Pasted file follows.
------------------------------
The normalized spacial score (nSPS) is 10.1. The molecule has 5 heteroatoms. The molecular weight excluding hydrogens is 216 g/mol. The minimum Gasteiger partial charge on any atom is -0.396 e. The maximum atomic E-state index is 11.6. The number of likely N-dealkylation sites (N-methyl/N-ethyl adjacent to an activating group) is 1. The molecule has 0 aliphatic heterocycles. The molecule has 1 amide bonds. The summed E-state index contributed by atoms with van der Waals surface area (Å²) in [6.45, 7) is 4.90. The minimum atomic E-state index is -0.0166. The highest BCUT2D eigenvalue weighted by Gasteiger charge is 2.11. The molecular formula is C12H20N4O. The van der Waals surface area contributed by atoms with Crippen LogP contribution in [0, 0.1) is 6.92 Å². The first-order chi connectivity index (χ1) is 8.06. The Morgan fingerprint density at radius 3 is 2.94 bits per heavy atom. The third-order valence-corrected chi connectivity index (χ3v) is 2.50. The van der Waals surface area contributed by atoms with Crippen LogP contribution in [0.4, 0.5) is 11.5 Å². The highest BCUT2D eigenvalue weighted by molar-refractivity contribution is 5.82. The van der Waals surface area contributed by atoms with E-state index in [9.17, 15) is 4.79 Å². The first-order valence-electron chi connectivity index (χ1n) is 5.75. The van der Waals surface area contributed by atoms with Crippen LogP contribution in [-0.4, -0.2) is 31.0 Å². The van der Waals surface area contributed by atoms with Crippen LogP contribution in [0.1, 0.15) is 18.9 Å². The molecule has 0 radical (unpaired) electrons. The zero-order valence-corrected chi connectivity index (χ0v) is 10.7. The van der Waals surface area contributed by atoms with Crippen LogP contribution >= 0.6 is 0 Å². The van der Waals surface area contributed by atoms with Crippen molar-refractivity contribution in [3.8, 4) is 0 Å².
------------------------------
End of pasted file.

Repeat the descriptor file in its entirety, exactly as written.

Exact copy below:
The normalized spacial score (nSPS) is 10.1. The molecule has 5 heteroatoms. The molecular weight excluding hydrogens is 216 g/mol. The minimum Gasteiger partial charge on any atom is -0.396 e. The maximum atomic E-state index is 11.6. The number of likely N-dealkylation sites (N-methyl/N-ethyl adjacent to an activating group) is 1. The molecule has 0 aliphatic heterocycles. The molecule has 1 amide bonds. The summed E-state index contributed by atoms with van der Waals surface area (Å²) in [6.45, 7) is 4.90. The minimum atomic E-state index is -0.0166. The highest BCUT2D eigenvalue weighted by Gasteiger charge is 2.11. The molecular formula is C12H20N4O. The van der Waals surface area contributed by atoms with Crippen LogP contribution in [0, 0.1) is 6.92 Å². The first-order chi connectivity index (χ1) is 8.06. The Morgan fingerprint density at radius 3 is 2.94 bits per heavy atom. The third-order valence-corrected chi connectivity index (χ3v) is 2.50. The van der Waals surface area contributed by atoms with Crippen LogP contribution in [0.4, 0.5) is 11.5 Å². The highest BCUT2D eigenvalue weighted by molar-refractivity contribution is 5.82. The van der Waals surface area contributed by atoms with E-state index in [9.17, 15) is 4.79 Å². The first-order valence-electron chi connectivity index (χ1n) is 5.75. The van der Waals surface area contributed by atoms with Crippen LogP contribution in [-0.4, -0.2) is 31.0 Å². The van der Waals surface area contributed by atoms with Crippen LogP contribution in [0.1, 0.15) is 18.9 Å². The molecule has 0 radical (unpaired) electrons. The zero-order valence-corrected chi connectivity index (χ0v) is 10.7. The van der Waals surface area contributed by atoms with Crippen LogP contribution >= 0.6 is 0 Å². The van der Waals surface area contributed by atoms with Crippen molar-refractivity contribution in [3.8, 4) is 0 Å².